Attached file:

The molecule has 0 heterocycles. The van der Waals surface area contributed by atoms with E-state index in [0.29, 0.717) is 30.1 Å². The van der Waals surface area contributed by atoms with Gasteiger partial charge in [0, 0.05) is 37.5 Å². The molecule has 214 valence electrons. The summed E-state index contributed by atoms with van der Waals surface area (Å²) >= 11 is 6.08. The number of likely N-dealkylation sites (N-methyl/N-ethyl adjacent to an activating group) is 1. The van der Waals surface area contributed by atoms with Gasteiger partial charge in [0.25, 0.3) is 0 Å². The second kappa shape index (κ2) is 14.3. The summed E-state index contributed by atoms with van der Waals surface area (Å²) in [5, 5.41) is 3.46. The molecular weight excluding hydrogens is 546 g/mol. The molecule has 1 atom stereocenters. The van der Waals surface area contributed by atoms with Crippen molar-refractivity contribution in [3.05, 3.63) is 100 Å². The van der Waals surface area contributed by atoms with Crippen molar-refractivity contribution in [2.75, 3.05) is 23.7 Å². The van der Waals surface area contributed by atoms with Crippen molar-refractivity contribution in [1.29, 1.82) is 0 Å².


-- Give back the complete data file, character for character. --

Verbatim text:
The molecule has 0 heterocycles. The van der Waals surface area contributed by atoms with E-state index in [0.29, 0.717) is 30.1 Å². The van der Waals surface area contributed by atoms with Gasteiger partial charge in [0, 0.05) is 37.5 Å². The molecule has 214 valence electrons. The summed E-state index contributed by atoms with van der Waals surface area (Å²) >= 11 is 6.08. The number of likely N-dealkylation sites (N-methyl/N-ethyl adjacent to an activating group) is 1. The van der Waals surface area contributed by atoms with Gasteiger partial charge in [0.25, 0.3) is 0 Å². The second kappa shape index (κ2) is 14.3. The summed E-state index contributed by atoms with van der Waals surface area (Å²) in [5, 5.41) is 3.46. The molecular weight excluding hydrogens is 546 g/mol. The molecule has 1 atom stereocenters. The van der Waals surface area contributed by atoms with Crippen molar-refractivity contribution in [3.05, 3.63) is 100 Å². The van der Waals surface area contributed by atoms with Crippen molar-refractivity contribution in [2.75, 3.05) is 23.7 Å². The van der Waals surface area contributed by atoms with Crippen molar-refractivity contribution in [1.29, 1.82) is 0 Å².